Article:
Three mythical beasts

By: Nick Santangelo

Temple University's College of Liberal Arts (CLA) encourages students to expand their worldviews through travel. Many of our students study abroad for a semester or to take an internship in the field or in another city. Not only do students have a great time seeing other parts of the country or world, but they also gain new perspectives that allow them to challenge conventional thinking and find creative solutions to real-world problems.

But while even the farthest reaches of the planet are within reach for CLA students, that wasn't the case for humans who lived further back in history. Before modern modes of transit and the civilized world were developed, humans didn't travel for fun. They traveled only when they had to, and doing so was often dangerous.

Unsafe Travels

To warn people about the perils of travel, people told stories of terrifying beasts and monsters terrorizing travelers. Some of these creatures even played central roles in classic literature like the Odyssey. CLA Greek and Roman Classics Associate Professor Karen Klaiber Hersch has long studied such monsters and recently appeared on the Science Channel's Mythical Beasts to talk about their origins and evolutions. In the show, she noted how ancient people across the world told tales of the dangers of travel.

"Why are people across the world, who presumably had no contact with each other, talking about snakes and animals of the deep?" muses Dr. Hersch. "Because they're scary, and they're going to kill you. Because travel was dangerous up until very recently."

Dr. Hersch appears in five episodes of the show to discuss, among other fabled beasts, the Cyclops, Sphinx and Minotaur. Each one of them figured heavily in Greek myth and later appeared in Roman literature and art as well.

Travel was dangerous up until very recently

And when they turned up in these tales, they defied the expected behaviors of wealthy, civilized men of the time. In the Odyssey, for instance, the Cyclops not only fails to be courteous to his guests—he eats them!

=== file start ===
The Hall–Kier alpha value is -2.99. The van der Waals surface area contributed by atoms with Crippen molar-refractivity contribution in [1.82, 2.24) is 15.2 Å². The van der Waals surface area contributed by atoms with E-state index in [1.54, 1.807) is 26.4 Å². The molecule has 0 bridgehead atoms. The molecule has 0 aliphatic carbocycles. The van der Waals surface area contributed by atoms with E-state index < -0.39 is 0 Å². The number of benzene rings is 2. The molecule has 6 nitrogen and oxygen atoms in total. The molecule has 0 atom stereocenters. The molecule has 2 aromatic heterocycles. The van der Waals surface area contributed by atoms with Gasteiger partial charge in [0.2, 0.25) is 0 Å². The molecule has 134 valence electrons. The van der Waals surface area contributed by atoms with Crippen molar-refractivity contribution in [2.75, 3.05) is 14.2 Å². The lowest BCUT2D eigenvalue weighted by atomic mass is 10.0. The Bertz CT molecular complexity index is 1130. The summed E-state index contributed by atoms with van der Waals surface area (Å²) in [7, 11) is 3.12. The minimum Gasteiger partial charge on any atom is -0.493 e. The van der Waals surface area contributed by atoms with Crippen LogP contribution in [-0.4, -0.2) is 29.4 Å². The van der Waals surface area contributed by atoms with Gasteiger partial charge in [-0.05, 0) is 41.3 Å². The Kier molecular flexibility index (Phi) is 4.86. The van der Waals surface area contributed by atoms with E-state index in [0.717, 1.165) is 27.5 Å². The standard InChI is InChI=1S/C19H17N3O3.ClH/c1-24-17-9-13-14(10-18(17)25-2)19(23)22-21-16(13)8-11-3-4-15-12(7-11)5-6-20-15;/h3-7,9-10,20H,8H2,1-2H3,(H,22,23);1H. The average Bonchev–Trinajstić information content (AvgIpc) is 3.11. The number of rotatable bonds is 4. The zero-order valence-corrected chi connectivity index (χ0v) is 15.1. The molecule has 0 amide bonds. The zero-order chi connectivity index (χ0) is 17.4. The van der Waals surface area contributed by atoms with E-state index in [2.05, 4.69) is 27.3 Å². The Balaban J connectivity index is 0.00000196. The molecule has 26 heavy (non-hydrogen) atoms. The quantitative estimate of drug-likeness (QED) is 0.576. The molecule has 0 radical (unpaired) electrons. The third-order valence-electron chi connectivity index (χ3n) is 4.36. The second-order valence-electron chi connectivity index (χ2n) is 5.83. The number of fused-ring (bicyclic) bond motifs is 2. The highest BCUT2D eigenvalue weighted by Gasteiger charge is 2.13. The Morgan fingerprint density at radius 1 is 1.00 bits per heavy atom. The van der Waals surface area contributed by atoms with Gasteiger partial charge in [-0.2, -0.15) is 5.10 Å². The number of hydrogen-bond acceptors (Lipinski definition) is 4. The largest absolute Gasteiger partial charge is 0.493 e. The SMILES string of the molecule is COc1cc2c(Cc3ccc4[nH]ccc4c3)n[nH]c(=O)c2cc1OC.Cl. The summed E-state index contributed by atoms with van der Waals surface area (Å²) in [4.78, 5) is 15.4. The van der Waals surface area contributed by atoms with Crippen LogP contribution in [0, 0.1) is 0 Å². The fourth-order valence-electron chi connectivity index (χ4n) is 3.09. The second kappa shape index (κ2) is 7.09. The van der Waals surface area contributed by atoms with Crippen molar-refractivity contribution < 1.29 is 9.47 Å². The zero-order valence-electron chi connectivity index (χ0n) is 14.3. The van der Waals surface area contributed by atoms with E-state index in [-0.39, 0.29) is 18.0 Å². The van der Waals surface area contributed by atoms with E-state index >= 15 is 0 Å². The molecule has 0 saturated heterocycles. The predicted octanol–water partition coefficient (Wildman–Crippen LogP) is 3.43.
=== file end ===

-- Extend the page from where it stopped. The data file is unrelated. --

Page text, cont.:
"The Cyclops' overwhelming bad quality is that he has no respect for strangers," says Dr. Hersch. "And Greeks especially pointed up the idea of the sanctity of a guest. The earliest Greek epics we possess highlight scenes of proper guest-host relationships and their opposites—notably the behavior of the Cyclops. When a stranger comes to your house, you invite him—primarily we are dealing with male guests in these tales—in as a guest, and you give the guest food. You don't devour the guest."

Culture Clash

In the professor's telling, this means the authors of these epics in some part wanted readers to learn about the dangers of outsiders. Myths highlighting horrible beasts created a narrative that Greek or Roman culture represented the height of civilization. They portrayed the outside world as dysfunctional and inhabited by monstrous people.

Viewing things through a 21st-century lens, Dr. Hersch is compelled to point out that ancient hospitality may well have mythical elements in itself. For example, in general, people traveling for fame or fortune were free men. Greeks and Romans owned slaves, and neither slaves nor women could vote in ancient Greek and Roman antiquity. These cultures' constitutions can therefore seem as inequitable as the United States prior to the passages of the 13th and 19th amendments and the Voting Rights Act.

"These myths make us look at our own culture and ask, 'What are we missing in studying our own people and our own culture?'" says Dr. Hersch. "I ask myself and my students to think about that all the time. What am I not seeing here? Who's being left out of the equation?"

The professor is interested in all of the mythological beasts that turned up in classic Greek and Roman literature and how different groups perceive them. In particular, though, she's drawn to Medusa because she's a female beast and a dangerous one at that. Whoever conceived of Medusa, the evidence we have about her was composed by men.

Who's being left out of the equation?

Dr. Hersch wonders what ethnicity a woman with snake hair might be. That may sound humorous to some, but it's a question no one would have been able to ask in ancient times. The Greeks and Romans and indeed many white men throughout history may have taken the question of Medusa's ethnicity for granted, but that's certainly not the case for CLA's diverse student body.

"Every century, every year, every day, there are new and different interpretations of these myths I study, and they're wonderful," says Dr. Hersch. "Human understanding can only grow. And if I'm just a little brick in the huge edifice of human learning, that makes me really happy, and I share that with my students. I love being in front of the classroom. It's the joy of my life."

Thankfully, students can travel to Temple from across the world to share that learning and joy with Dr. Hersch. After all, Hooter is a much more gracious host than the Cyclops.